Victoria lacks a ‘big city’ voice

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Re: “Real story of census is in the core,” letter, Feb. 14.

The letter-writer was correct in highlighting the remarkable growth of Victoria’s core population since the last census, particularly in the city itself, whose population of 85,792 represents a numerical increase almost the same as Langford’s.

Another noteworthy story is that Greater Victoria maintained its position as the 15th largest metropolitan area in Canada with a population of 367,770, and that it was the only metropolitan area in B.C. to show an increased rate of growth.

Yet St. John’s, with a population of only 205,955 in its metropolitan area, is a member of the Caucus of Big City Mayors, a body that has a direct line to the federal government with respect to infrastructure renewal, homelessness and other “big city” problems that are all too familiar here.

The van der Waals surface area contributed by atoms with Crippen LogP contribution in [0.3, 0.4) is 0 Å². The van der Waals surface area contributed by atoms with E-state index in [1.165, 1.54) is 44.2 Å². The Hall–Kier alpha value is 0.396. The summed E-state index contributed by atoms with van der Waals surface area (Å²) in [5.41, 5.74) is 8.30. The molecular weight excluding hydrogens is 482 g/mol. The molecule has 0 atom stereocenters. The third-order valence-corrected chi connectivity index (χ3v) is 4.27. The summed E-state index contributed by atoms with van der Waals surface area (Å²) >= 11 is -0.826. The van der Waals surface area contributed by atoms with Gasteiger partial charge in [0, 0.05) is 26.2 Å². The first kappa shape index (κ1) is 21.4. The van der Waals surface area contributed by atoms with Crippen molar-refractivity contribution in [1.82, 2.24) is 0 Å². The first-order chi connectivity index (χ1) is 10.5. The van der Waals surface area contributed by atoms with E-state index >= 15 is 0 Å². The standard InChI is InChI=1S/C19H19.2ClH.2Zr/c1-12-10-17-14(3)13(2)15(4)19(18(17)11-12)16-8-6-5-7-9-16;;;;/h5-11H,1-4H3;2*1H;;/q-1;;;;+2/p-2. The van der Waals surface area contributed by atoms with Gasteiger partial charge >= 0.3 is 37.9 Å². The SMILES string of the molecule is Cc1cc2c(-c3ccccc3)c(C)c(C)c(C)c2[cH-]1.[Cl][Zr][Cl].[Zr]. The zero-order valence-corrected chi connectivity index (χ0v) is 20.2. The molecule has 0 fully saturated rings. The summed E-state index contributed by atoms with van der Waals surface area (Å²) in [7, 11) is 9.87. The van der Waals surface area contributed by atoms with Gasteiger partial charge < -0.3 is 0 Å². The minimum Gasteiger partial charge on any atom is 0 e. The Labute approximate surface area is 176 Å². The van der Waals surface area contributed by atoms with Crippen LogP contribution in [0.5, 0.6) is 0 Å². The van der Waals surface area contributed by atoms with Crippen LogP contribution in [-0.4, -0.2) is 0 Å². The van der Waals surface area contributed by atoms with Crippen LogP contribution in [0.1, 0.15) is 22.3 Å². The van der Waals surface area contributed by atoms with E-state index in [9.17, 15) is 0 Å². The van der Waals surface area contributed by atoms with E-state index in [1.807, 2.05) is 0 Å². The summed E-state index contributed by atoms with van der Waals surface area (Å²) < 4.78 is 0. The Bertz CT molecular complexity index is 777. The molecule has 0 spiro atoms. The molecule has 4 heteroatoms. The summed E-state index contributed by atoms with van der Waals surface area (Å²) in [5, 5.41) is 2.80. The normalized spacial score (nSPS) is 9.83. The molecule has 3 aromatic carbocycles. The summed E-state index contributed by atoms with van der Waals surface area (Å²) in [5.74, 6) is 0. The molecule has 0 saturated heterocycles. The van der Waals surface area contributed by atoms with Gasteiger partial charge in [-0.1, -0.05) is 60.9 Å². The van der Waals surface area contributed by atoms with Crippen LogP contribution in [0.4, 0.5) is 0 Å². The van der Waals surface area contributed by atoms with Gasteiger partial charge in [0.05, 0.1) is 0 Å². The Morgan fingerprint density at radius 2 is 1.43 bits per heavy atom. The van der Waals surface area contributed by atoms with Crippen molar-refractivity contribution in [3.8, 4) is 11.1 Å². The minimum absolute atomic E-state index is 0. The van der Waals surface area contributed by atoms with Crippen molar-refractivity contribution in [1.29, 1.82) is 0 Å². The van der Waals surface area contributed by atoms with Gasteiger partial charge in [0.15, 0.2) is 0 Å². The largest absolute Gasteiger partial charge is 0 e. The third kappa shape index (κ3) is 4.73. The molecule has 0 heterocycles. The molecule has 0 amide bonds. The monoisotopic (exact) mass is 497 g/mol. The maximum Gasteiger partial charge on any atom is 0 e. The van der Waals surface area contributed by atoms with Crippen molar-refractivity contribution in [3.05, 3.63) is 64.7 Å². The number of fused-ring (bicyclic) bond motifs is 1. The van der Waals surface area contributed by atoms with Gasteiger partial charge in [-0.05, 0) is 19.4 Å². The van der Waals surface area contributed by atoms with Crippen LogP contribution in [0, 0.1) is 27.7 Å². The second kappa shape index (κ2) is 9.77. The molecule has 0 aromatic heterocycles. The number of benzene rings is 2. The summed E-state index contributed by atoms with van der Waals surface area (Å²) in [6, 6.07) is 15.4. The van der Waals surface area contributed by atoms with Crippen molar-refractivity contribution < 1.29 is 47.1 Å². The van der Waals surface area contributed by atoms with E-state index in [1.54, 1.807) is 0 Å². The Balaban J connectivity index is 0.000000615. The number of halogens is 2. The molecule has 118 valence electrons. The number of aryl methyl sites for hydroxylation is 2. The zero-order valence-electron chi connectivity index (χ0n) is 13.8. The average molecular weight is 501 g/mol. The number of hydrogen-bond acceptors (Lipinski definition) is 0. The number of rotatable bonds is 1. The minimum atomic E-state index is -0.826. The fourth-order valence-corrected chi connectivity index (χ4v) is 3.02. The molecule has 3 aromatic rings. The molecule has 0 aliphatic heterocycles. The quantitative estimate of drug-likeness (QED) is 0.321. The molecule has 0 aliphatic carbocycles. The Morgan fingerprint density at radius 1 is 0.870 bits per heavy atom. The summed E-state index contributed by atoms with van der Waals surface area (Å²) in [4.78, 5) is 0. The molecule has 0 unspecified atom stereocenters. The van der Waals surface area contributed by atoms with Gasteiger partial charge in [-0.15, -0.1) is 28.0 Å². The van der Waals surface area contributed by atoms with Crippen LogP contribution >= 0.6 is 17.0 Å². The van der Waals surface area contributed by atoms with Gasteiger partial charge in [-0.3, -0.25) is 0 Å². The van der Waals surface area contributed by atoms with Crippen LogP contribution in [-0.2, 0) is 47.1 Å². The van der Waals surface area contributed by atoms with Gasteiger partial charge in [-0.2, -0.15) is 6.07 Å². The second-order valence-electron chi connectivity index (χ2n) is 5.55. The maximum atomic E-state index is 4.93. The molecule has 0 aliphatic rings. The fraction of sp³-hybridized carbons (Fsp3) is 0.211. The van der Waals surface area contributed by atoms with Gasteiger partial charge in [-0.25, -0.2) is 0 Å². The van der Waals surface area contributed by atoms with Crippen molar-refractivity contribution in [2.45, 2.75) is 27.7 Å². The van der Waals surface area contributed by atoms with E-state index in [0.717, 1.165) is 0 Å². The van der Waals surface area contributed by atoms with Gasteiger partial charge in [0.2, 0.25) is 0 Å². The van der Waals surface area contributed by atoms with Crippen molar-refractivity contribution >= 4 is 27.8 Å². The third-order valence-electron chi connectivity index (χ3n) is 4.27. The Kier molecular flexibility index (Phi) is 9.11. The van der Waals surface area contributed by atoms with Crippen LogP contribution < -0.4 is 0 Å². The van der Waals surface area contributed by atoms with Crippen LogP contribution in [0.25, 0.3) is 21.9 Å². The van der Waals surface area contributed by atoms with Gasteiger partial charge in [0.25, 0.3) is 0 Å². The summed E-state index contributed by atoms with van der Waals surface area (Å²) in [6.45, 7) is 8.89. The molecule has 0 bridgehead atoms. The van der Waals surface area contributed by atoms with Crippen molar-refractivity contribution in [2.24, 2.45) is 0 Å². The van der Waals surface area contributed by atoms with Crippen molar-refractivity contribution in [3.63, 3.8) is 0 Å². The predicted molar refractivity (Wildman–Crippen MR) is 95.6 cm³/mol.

Greater Victoria has no such voice because, unlike St. John’s, we have 13 competing mayors and councils, but no one to represent us on the national stage as a unified metropolitan region.

Until our local mayors and councils, with the help of the provincial government, put their parochial attitudes aside, we will be forever regarded as a small-town backwater by the federal government.

John Weaver

Victoria


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